BACKGROUND Integrated circuits (ICs) are often designed with a process design platform (“PDP”) having a product development kit (PDK) to produce a corresponding IC design file. The IC design file comprises one or more files and specifies configuration parameters describing the IC. One or more electronic design automation (EDA) tools receive the design file and create an IC manufacturing file to fabricate the IC, including fabricating electrical devices and routing of conductive paths (also referred to as “nets”) between nodes or terminals of those electrical devices that collectively form circuits. The IC manufacturing file also comprises one or more files and specifies the manufacturing parameters describing the IC. Increasingly dense ICs cause increasingly difficult verification problems for EDA tools to overcome. Such EDA tools include design rule checker (DRC) tools to detect design rule violations according to specified IC parameters and layout versus schematic (LVS) tools to identify and check IC electrical connectivity against IC schematics. BRIEF DESCRIPTION OF THE DRAWINGS Aspects of the present disclosure are best understood from the following detailed description when read with the accompanying figures. It is noted that, in accordance with the standard practice in the industry, various features are not drawn to scale. In fact, the dimensions of the various features may be arbitrarily increased or reduced for clarity of discussion. FIG. 1A is a diagram of an integrated circuit design system, in accordance with some embodiments. FIG. 1B is a diagram of a PDK portion of an integrated circuit design system, in accordance with some embodiments. FIG. 2A is a flow chart of a method of designing an integrated circuit, in accordance with some embodiments. FIG. 2B is a flow chart of a portion of a method of designing an integrated circuit, in accordance with some embodiments. FIG. 3 is a diagram of a computer instruction coding portion of a method of designing an integrated circuit, in accordance with some embodiments. FIG. 4 is a block diagram of a computer system portion of a method of designing an integrated circuit, in accordance with some embodiments. DETAILED DESCRIPTION The following disclosure provides many different embodiments, or examples, for implementing different features of the provided subject matter. Specific examples of components and arrangements are described below to simplify the present disclosure. These are, of course, merely examples and are not intended to be limiting. For example, the formation of a first feature over or on a second feature in the description that follows may include embodiments in which the first and second features are formed in direct contact, and may also include embodiments in which additional features may be formed between the first and second features, such that the first and second features may not be in direct contact. In addition, the present disclosure may repeat reference numerals and/or letters in the various examples. This repetition is for the purpose of simplicity and clarity and does not in itself dictate a relationship between the various embodiments and/or configurations discussed. Further, spatially relative terms, such as “beneath,” “below,” “lower,” “above,” “upper” and the like, may be used herein for ease of description to describe one element or feature's relationship to another element(s) or feature(s) as illustrated in the figures. The spatially relative terms are intended to encompass different orientations of the device in use or operation in addition to the orientation depicted in the figures. The apparatus may be otherwise oriented (rotated 90 degrees or at other orientations) and the spatially relative descriptors used herein may likewise be interpreted accordingly. Very large scale integration (VLSI) integrated circuits (ICs) typically contain a large number of electrical devices such as transistors, resistors, capacitors, combinatorial logic and memory, connected by nets. Each net is a separate, electrically conductive, pathway between nodes or terminals of devices that collectively forms electrical circuits. In some embodiments, a net is a separate, electrically conductive, portion of a metallization pattern on one photolithographic level of a VLSI IC. In some embodiments, a net includes portions of multiple metallization patterns on multiple photolithographic levels of a VLSI IC, with the portions on multiple levels electrically connected together by one or more vias passing between the multiple layers. Techniques have been developed to represent IC designs at various levels of abstraction. According to these techniques, a designed IC is capable of being represented as a schematic or as a layout. A schematic is an electronic diagram of a designed IC. Schematic diagrams often include symbols that represent electrical devices such as transistors, resistors, capacitors, and other electrical devices. Schematic diagrams also often include representations of the connections between the electrical devices included in the schematic. A layout is a representation of an IC in terms of planar geometric shapes that correspond to the patterns of materials such as metal, oxide, or semiconductor layers that make up the electrical devices of an IC. IC designers often rapidly design and verify circuits, with extensive use of standard, reusable components and design flows. EDA tools allow designers to develop an IC design at the schematic level and verify performance at the schematic level via a pre-layout simulation. If the pre-layout simulation demonstrates that the IC design at the schematic level meets specified performance characteristics, EDA tools generate a layout and perform verification tasks such as design rule checks (DRC) and layout versus schematic (LVS) checks. DRC checks compare the layout to a set of design rules that satisfy a series of recommended parameters set forth by an IC manufacturer to ensure that a manufactured IC functions properly. Design rule sets specify certain geometric and connectivity restrictions to ensure sufficient margins to account for variability in the manufacturing process. LVS checks are often performed after the DRC is complete. EDA tools usually perform LVS checks by extracting the electrical device parameters and connection parameters of the electrical devices and the connections between the electrical devices, and generating a layout netlist. An EDA tool then compares the layout netlist to the schematic netlist. If the layout netlist and the schematic netlist match within a specified tolerance or are identical, then the layout is “LVS clean.” After the layout passes the DRC and is LVS clean, EDA tools often run a post-layout simulation to estimate overall circuit performance which includes extracting resistance-capacitance (RC) values from the layout. Extracted RC values are important factors when assessing circuit performance, particularly when high precision and/or high-speed circuits are laid out. Layout dependent effects (LDE) are also important factors when assessing circuit performance. LDE's such as the coupling effect, the noise canceling effect, device self-heating, parasitic bipolar transistor (pBJT) gain, noise corner issues, or other layout dependent effects affect circuit performance. Some EDA tools perform a layout parameter extraction (LPE) in one or more of a pre-layout stage or a post-layout stage. These extracted LPE's are considered by the pre-layout or the post-layout simulation to determine LDE's. LPE's extracted by conventional EDA tools, and the LDE's determined by the pre-layout and/or the post-layout simulations, are based on individual electrical device parameters. Verifying standard IC devices in increasingly large, dense and highly interconnected VLSI ICs is a significant challenge to electronic design automation (EDA) tools, and this is even more pertinent for custom IC devices whose precise parameters have not been tested in different environments. Correspondingly, while existing IC device designs tend to have fewer unresolved layout design and verification problems, custom IC device designs offer far greater flexibility and performance benefits to ICs, but require correspondingly greater design and verification efforts. Greater flexibility in specifying IC devices offers significant competitive advantages over use of standard IC device designs. An integrated circuit design method, enabling one or more of the benefits of custom IC devices without one or more, or all, of the prior design and verification difficulties, is described. A process design platform (PDP) includes IC design software tools such as a design customization module (DCM) and a process design kit (PDK) for producing an IC design file as part of an IC design, verification and fabrication process. In some embodiments, the PDK includes design rules, a set of files used to model electrical devices for building an IC associated with a particular fabrication process and IC layout information. Custom IC device parameters are specified in a configuration file corresponding to a customized IC design. The DCM receives the custom IC device parameters and modifies (customizes) parameters in the IC design file in the PDK. FIG. 1A is a diagram of an integrated circuit design system 100 , in accordance with some embodiments. The integrated circuit design system 100 includes a PDP 102 and an application 104 . The PDP 102 includes a PDK 106 that creates an IC design file containing circuit, schematic and layout parameters, as described herein. The application 104 includes an EDA tool 108 that receives the IC design file from the PDK 106 in the PDP 102 and generates an IC manufacturing file containing layout and other fabrication parameters. An IC is fabricated by a fabrication facility according to the IC manufacturing file. In some embodiments, the PDP 102 receives a configuration file 110 from an IC designer (customer), such as an electrical engineer with knowledge of IC design. The configuration file 110 contains custom IC design parameters. In some embodiments, the configuration file 110 is an American society for computing information interchange (ASCII) file. In some embodiments, the configuration file 110 is an encrypted file. The configuration file 110 is received by a design customization module (DCM) 112 . Unlike PDKs that primarily or only accept previously specified standard library IC designs or attempt labor-intensive IC design customization after an IC design file is produced by a PDK, DCM 112 provides an interface to PDK 106 that enables a wide variety of IC design parameters to be specified in advance in order to produce a more customized IC design file and corresponding customized IC device. In some embodiments, customized IC devices produced through use of the DCM 112 are more dense, reliable, fast, resistant to LDEs and/or better quantified than IC devices produced without the DCM. The DCM 112 extracts custom IC design parameters from the configuration file 110 and provides access to overwrite a number of different default device parameters in a database maintained by the PDK 106 , as described in more detail with regard to FIG. 1B . Some custom IC design parameters extracted by the DCM 112 do not have corresponding default device parameters, but are also maintained by the PDK 106 . In some embodiments, the PDK 106 identifies potential problems associated with a particular customized IC design specified by the configuration file 110 and received by the PDK 106 through the DCM 112 . In such situations, the configuration file 110 contains custom IC design parameters suggesting or requiring additional review and/or refinement by the customer. The PDK 106 flags the potential problems and provides information about the potential problems to one or more custom design tools in a set of custom design tools 114 indicated by the type of problems identified. For example, in some embodiments a placement or routing rule is violated and the PDK 106 flags the placement or routing rule violation to a custom design tool 114 that provides a corresponding layout editing function. In some other embodiments, the PDK 106 flags the placement or routing rule violation directly to the customer, e.g., displaying an indicator on a display or generating an alert for transmission to the customer. In some embodiments, information received by the custom design tool 114 from the customer is relayed back to the PDK 106 to ensure the problem has been corrected and other rule violations were not created. In some other embodiments, information received directly from the customer is relayed back to the PDK 106 to ensure the problem has been corrected and other rule violations were not created. In some embodiments, the custom design tools 114 provide: pre-coloring support in programmable cells (PCells); circuit device grouping in custom placement; alternative circuit device abutment scenarios; and/or an LDE-aware pre-simulation in a custom placement tool. Pre-coloring support in PCells includes enabling user-definable coloring parameters to specify coloring for PCell conductive interconnect routing, e.g., metal layer routing. Circuit device grouping in custom placement includes multiple electrical device grouping to constrain placement. Alternative circuit device abutment scenarios include deriving and presenting alternative circuit device abutment scenarios for user selection. LDE-aware pre-simulation in a custom placement tool includes identification and tracking of LDEs. FIG. 1B is a diagram of a PDK 106 portion of an integrated circuit design system 100 , in accordance with some embodiments. The PDK 106 includes one or more software component modules. Software component modules include one or more sets of executable instructions for causing a processor to perform one or more functionalities. In some embodiments, software component modules in the PDK 106 include: a device callback module 120 ; a device component description format (CDF) and property module 122 ; a PDK programmable cell (PCell) module 124 ; a PDK utility module 126 ; a rule constraints module 128 ; an LDE pre-set module 130 ; a placement/routing constraint setting module 132 ; and/or a PDK configuration module. The device callback module 120 in the PDK 106 is a software component module that provides design rule limitations for device types in an IC design. For example, in some embodiments, a default maximum resistor area in the device callback module 120 is specified at 4 square micrometers (μm 2 ), such as a resistor area that is 2 μm by 2 μm, and a maximum resistor area parameter is overwritten to 6 μm 2 in the configuration file 110 . The DCM 112 extracts the 6 μm 2 maximum resistor area parameter and overwrites the corresponding parameter in the device callback module 120 in the PDK 106 to correspondingly adjust the maximum resistor area such that it is acceptable to specify a resistor having a resistor area of 2 μm by 3 μm with a resistor area of 6 μm 2 . The device CDF and property module 122 in the PDK 106 is a software component module that contains parameters specifying CDF and other similar device specifications. A CDF component description includes parameters, including attributes of parameters, of individual components and libraries of components. In some embodiments, a CDF description enables a customer to create and describe their own component. In some embodiments, the CDF description assigns parameter names and values, allocates units and default values, checks to ensure that values lie within specified ranges, dynamically changes how parameters are displayed depending on predefined conditions and/or executes a callback function if certain information is changed. In some embodiments, the configurable file contains a CDF parameter or device property. Modification of device CDF and similar property parameters extracted by the DCM 112 from the configuration file 110 causes the device CDF and property module 122 in the PDK 106 to modify the corresponding default device parameters in the IC design file. The device CDF and property module 122 applies one or more applicable design rules, if any, and if no design rule violations are indicated, the device CDF and property module 122 overwrites at least one default IC design parameter in the IC design file with at least one corresponding custom IC design parameter. However, if a design rule is violated, an indication of the violation is stored in the configuration file 110 . In some other embodiments, the PDK 106 flags the rule violation directly to the customer, e.g., displaying an indicator on a display or generating an alert for transmission to the customer. The PDK PCell module 124 in the PDK 106 is a software component module that contains parameters specifying a PCell such as physical layout dimensions, shape, and other similar parameters. The parameters specify layout of one or more PCells in an electrical device. Modification of default values of the PDK PCell parameters extracted by the DCM 112 from the configuration file 110 causes the PDK PCell module 124 in the PDK 106 to correspondingly modify PCell parameters in the IC design file. The PDK PCell module 124 applies one or more applicable design rules, if any, and if no design rule violations are indicated, the PDK PCell module 124 overwrites at least one default IC design parameter in the IC design file with at least one corresponding custom IC design parameter. However, if a design rule is violated, an indication of the violation is stored in the configuration file 110 . In some other embodiments, the PDK 106 flags the rule violation directly to the customer, e.g., displaying an indicator on a display or generating an alert for transmission to the customer. The PDK utility module 126 in the PDK 106 is a software component module that contains parameters invoking customer-specified design tools in the custom design tools 114 . The parameters specify which design tools from a library of design tools are provided to the customer. Modification of default values of the PDK utility parameters extracted by the DCM 112 from the configuration file 110 causes the PDK utility module 126 in the PDK 106 to correspondingly select design tools for use by the customer. The PDK utility module 126 applies one or more applicable design rules, if any, and if no design rule violations are indicated, the PDK utility module 126 overwrites at least one default IC design parameter in the IC design file with at least one corresponding custom IC design parameter. However, if a design rule is violated, an indication of the violation is stored in the configuration file 110 . In some other embodiments, the PDK 106 flags the rule violation directly to the customer, e.g., displaying an indicator on a display or generating an alert for transmission to the customer. The rule constraints module 128 in the PDK 106 is a software component module that contains parameters specifying a modifiable (opened) set of design configuration limitations, such as minimum and/or maximum values for particular design rules. The parameters specify minimum and/or maximum values for particular design rules in a device. Modification of default values of the parameters extracted by the DCM 112 from the configuration file 110 causes the rule constraints module 128 in the PDK 106 to correspondingly select particular design rules having minimum and/or maximum values for the IC design file. The rule constraints module 128 applies one or more applicable design rules, if any, and if no design rule violations are indicated, the rule constraints module 128 overwrites at least one default IC design parameter in the IC design file with at least one corresponding custom IC design parameter. However, if a design rule is violated, an indication of the violation is stored in the configuration file 110 . In some other embodiments, the PDK 106 flags the rule violation directly to the customer, e.g., displaying an indicator on a display or generating an alert for transmission to the customer. The LDE pre-set module 130 in the PDK 106 is a software component module that contains parameters specifying activation of checking for particular layout dependent effects, such as the coupling effect, the noise canceling effect, device self-heating, parasitic bipolar transistor (pBJT) gain, noise corner issues, or other layout dependent effects that affect circuit performance. Modification of default values of the LDE pre-set module parameters extracted by the DCM 112 from the configuration file 110 causes the LDE pre-set module 130 in the PDK 106 to correspondingly activate checking for LDEs in the IC design file. The LDE pre-set module 130 applies one or more applicable design rules, if any, and if no design rule violations are indicated, the LDE pre-set module 130 overwrites at least one default IC design parameter in the IC design file with at least one corresponding custom IC design parameter. However, if a design rule is violated, an indication of the violation is stored in the configuration file 110 . In some other embodiments, the PDK 106 flags the rule violation directly to the customer, e.g., displaying an indicator on a display or generating an alert for transmission to the customer. The placement and routing constraint setting module 132 in the PDK 106 is a software component module that contains parameters specifying an open set of design configuration limitations, such as minimum and/or maximum values. The parameters specify minimum and/or maximum placement and routing values in a device. Modification of default values of the rule constraints module parameters extracted by the DCM 112 from the configuration file 110 causes the rule constraints module 128 in the PDK 106 to correspondingly modify minimum and/or maximum placement and routing values in a the IC design file. The placement and routing constraint setting module 132 applies one or more applicable design rules, if any, and if no design rule violations are indicated, the placement and routing constraint setting module 132 overwrites at least one default IC design parameter in the IC design file with at least one corresponding custom IC design parameter. However, if a design rule is violated, an indication of the violation is stored in the configuration file 110 . In some other embodiments, the PDK 106 flags the rule violation directly to the customer, e.g., displaying an indicator on a display or generating an alert for transmission to the customer. The PDK configuration module 134 in the PDK 106 is a software component module that contains parameters specifying optional and/or alternative PDK configurations including customer-specific rules, a customer-specific tool library, etc. In some embodiments, PDK configuration parameters include a PDK parameter setting to provide customer-specific custom design including: a customer-specific source/drain routing and gate connectivity; and middle end of line/back end of line (MEOL/BEOL) layer support. Modification of default values of the parameters extracted by the DCM 112 from the configuration file 110 causes the PDK configuration module 134 in the PDK 106 to correspondingly modify PDK configuration for application to the IC design file. The PDK configuration module 134 applies one or more applicable design rules, if any, and if no design rule violations are indicated, the PDK configuration module 134 overwrites at least one default IC design parameter in the IC design file with at least one corresponding custom IC design parameter. However, if a design rule is violated, an indication of the violation is stored in the configuration file 110 . In some other embodiments, the PDK 106 flags the rule violation directly to the customer, e.g., displaying an indicator on a display or generating an alert for transmission to the customer. The modules 120 - 134 in the PDK 106 enable IC customization, as described above, including customer-specific layer requirements such as particular dummy/reference layer requirements, customer-specific simulation requirements, a custom callback range, and/or specific rule constraints including metal layer pitches and enclosure rules. FIG. 2A is a flow chart of a method of designing an integrated circuit 200 , in accordance with some embodiments. The method 200 is performed by a programmed processor executing a set of instructions. In operation 202 , a PDP receives a configuration file containing custom IC device parameters corresponding to a customized IC design. In operation 204 , a DCM receives the custom IC device parameters from the configuration file. The DCM extracts parameters from the configuration file to invoke custom design tools, enable PDK functions and/or overwrite default values to modify an IC design file. For each PDK software component module, there is a corresponding embedded DCM procedure name. The custom IC device parameters enable modules in the PDK, within the PDP, to modify a corresponding IC design file. In operation 206 , an EDA in an application receives the IC design file from the PDK in the PDP. In operation 208 , the EDA uses the IC design file received from the PDK in the PDP to create a corresponding IC manufacturing file. In operation 210 , an IC is fabricated according to the IC manufacturing file from the EDA tool in the application. FIG. 2B is a flow chart of an IC design parameter portions 202 , 204 of a method of designing an integrated circuit 200 , in accordance with some embodiments. The method 200 is performed by a programmed processor executing a set of instructions. Within operation 202 , the process flow begins with operation 220 in which a custom design tool and/or a customer is provided with direct access to custom IC design parameters. As described above, the custom IC design parameters specify a variety of corresponding IC features, and invoke custom design tools for use in an IC design file. In operation 222 , the customer directly specifies the custom IC design parameters or indirectly specifies the custom IC design parameters through the invoked custom design tool or tools. Within operation 204 , the process flow begins with operation 224 in which the PDK extracts the custom IC design parameters from the DCM and custom tools to overwrite default IC design values with custom IC design values using corresponding modules in the PDK. FIG. 3 is a diagram of a computer instruction coding portion 300 of a method of designing an integrated circuit 200 , in accordance with some embodiments. In section 302 of the computer instruction coding portion 300 , custom IC design parameters are specified that include routing preferences. For example, metal 1 (M 1 ) is specified to be horizontal and metal 2 (M 2 ) is specified to be vertical. In section 304 of the computer instruction coding portion 300 , custom IC design parameters are specified that include placement preferences. For example, metal oxide semiconductor (MOS) transistor grouping distance is specified as 1 um and abutment within the MOS grouping is specified to use polysilicon over diffusion edge (PODE) abutment rules. In section 306 of the computer instruction coding portion 300 , coloring preferences for PCell conductive interconnect routing are specified. For example, MOS source terminals are specified as color A and MOS drain terminals are specified as color B. In section 308 of the computer instruction coding portion 300 , specific LDE-related parameters are specified. For example, a guard ring is activated having a guard ring distance of 1 uM from the surrounded electrical device or component. In section 310 of the computer instruction coding portion 300 , device-specific property parameters are specified. For example, an n-type MOS (NMOS) device includes a parameter specifying polysilicon (poly) distance between recurring features (pitch) as 1 um and a new device CDF as type “new effect A.” FIG. 4 is a block diagram of a computer system portion of a method of designing an integrated circuit, in accordance with some embodiments. In some embodiments, the computer system 400 executes a set of instructions to implement the integrated circuit design system 100 ( FIGS. 1A and 1B ). In some other embodiments, the computer system 400 performs the method of designing the integrated circuit 200 ( FIGS. 2A and 2B ). In some still other embodiments, the computer system 400 executes a set of instructions to perform the coding portion 300 of the method of designing an integrated circuit 200 ( FIG. 3 ). Computer system 400 includes a hardware processor 482 and a non-transitory, computer readable storage medium 484 encoded with, i.e., storing, the computer program code 486 , i.e., a set of executable instructions. The processor 482 is electrically coupled to the computer readable storage medium 484 via a bus 488 . The processor 482 is also electrically coupled to an I/O interface 490 by bus 488 . A network interface 492 is also electrically connected to the processor 482 via bus 488 . Network interface 492 is connected to a network 494 , so that processor 482 and computer readable storage medium 484 are capable of connecting and communicating to external elements via network 494 . The processor 482 is configured to execute the computer program code 486 encoded in the computer readable storage medium 484 in order to cause computer system 400 to be usable for performing a portion or all of the operations as described with respect to the integrated circuit design system 100 ( FIGS. 1A and 1B ), the method of designing the integrated circuit 200 ( FIGS. 2A and 2B ) and the coding portion 300 of the method of designing an integrated circuit 200 ( FIG. 3 ). In some embodiments, the computer program code 486 includes an instruction 496 wherein the configuration file is uploaded. In some embodiments, the configuration file is wholly or partially created with custom design tools. An instruction 497 causes the DCM to modify IC device parameters in the PDK. Instruction 496 causes the PDK to generate an IC design file with the modified parameters. The IC design file is transferred to and EDA. Instruction 497 causes the EDA to generate a manufacturing file corresponding to the IC design file. In some embodiments, the processor 482 is a central processing unit (CPU), a multi-processor, a distributed processing system, an application specific integrated circuit (ASIC), and/or a suitable processing unit. In some embodiments, the computer readable storage medium 484 is an electronic, magnetic, optical, electromagnetic, infrared, and/or a semiconductor system (or apparatus or device). For example, the computer readable storage medium 484 includes a semiconductor or solid-state memory, a magnetic tape, a removable computer diskette, a random access memory (RAM), a read-only memory (ROM), a rigid magnetic disk, and/or an optical disk. In some embodiments, using optical disks, the computer readable storage medium 484 includes a compact disk-read only memory (CD-ROM), a compact disk-read/write (CD-R/W), a digital video disc (DVD) and/or Blu-Ray Disk. In some embodiments, the storage medium 484 stores the computer program code 486 configured to cause computer system 400 to perform the operations as described with respect to the integrated circuit design system 100 ( FIGS. 1A and 1B ), the method of designing the integrated circuit 200 ( FIGS. 2A and 2B ) and the coding portion 300 of the method of designing an integrated circuit 200 ( FIG. 3 ). In some embodiments, the storage medium 484 stores instructions 486 for interfacing with external components. The instructions 486 enable processor 482 to generate operating instructions readable by a system for performing a portion or all of the operations as described with respect to the integrated circuit design system 100 ( FIGS. 1A and 1B ), the method of designing the integrated circuit 200 ( FIGS. 2A and 2B ) and the coding portion 300 of the method of designing an integrated circuit 200 ( FIG. 3 ). Computer system 400 includes I/O interface 490 . I/O interface 490 is coupled to external circuitry. In some embodiments, I/O interface 490 includes a keyboard, keypad, mouse, trackball, trackpad, and/or cursor direction keys for communicating information and commands to processor 482 . Computer system 400 also includes network interface 492 coupled to the processor 482 . Network interface 492 allows computer system 400 to communicate with network 494 , to which one or more other computer systems are connected. Network interface 492 includes wireless network interfaces such as BLUETOOTH, WIFI, WIMAX, GPRS, or WCDMA; or wired network interface such as ETHERNET, USB, or IEEE-1394. In some embodiments, the operations as described above are implemented in two or more computer systems 490 . Computer system 400 is configured to receive information related to the instructions 486 through I/O interface 490 . The information is transferred to processor 482 via bus 488 to determine corresponding adjustments to the transportation operation. The instructions are then stored in computer readable medium 484 as instructions 486 . As described in detail herein, the methods of designing an integrated circuit include a novel PDP, including DCM and PDK, to enable IC design customization directly by customers specifying a configuration file and/or indirectly by customers using one or more custom design tools to overcome custom design challenges. Some embodiments include a method of designing an integrated circuit including extracting a custom IC design parameter from a configuration file using a design customization module (DCM) and creating an IC design file with a module in a processor design kit (PDK) using the custom IC design parameter. Some embodiments include a method of designing an integrated circuit including extracting a first custom IC design parameter from a configuration file using a design customization module (DCM), the first custom IC design parameter specifying a custom design tool and invoking the custom design tool specified by the first custom IC design parameter. The method further includes creating a second custom IC design parameter with the custom design tool and creating an IC design file with a module in a processor design kit (PDK) using the second custom IC design parameter. Some embodiments include a method of designing an integrated circuit including invoking a custom design tool, the custom design tool specifying custom IC design parameters in a configuration file, extracting a custom IC design parameter from the configuration file using a design customization module (DCM) and creating an IC design file with a processor design kit (PDK) using the custom IC design parameter. The foregoing outlines features of several embodiments so that those skilled in the art may better understand the aspects of the present disclosure. Those skilled in the art should appreciate that they may readily use the present disclosure as a basis for designing or modifying other processes and structures for carrying out the same purposes and/or achieving the same advantages of the embodiments introduced herein. Those skilled in the art should also realize that such equivalent constructions do not depart from the spirit and scope of the present disclosure, and that they may make various changes, substitutions, and alterations herein without departing from the spirit and scope of the present disclosure.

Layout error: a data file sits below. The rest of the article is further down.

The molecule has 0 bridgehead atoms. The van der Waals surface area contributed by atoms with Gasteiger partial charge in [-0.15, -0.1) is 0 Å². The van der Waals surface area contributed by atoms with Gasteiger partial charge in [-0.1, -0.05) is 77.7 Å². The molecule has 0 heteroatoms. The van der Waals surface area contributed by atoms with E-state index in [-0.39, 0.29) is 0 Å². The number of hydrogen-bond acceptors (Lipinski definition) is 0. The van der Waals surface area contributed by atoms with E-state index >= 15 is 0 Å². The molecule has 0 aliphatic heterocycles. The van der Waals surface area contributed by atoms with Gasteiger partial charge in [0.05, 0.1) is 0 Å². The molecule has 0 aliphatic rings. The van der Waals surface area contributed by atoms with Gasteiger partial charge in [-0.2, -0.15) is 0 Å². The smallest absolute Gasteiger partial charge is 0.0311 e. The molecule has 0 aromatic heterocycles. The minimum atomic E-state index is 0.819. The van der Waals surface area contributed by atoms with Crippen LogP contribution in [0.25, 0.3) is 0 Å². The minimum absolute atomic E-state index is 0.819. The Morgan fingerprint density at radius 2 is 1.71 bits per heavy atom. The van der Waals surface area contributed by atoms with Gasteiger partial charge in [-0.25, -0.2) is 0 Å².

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    US-9665676-B2May 30, 2017Taiwan Semiconductor Manufacturing Company, Ltd.Integrated circuit design system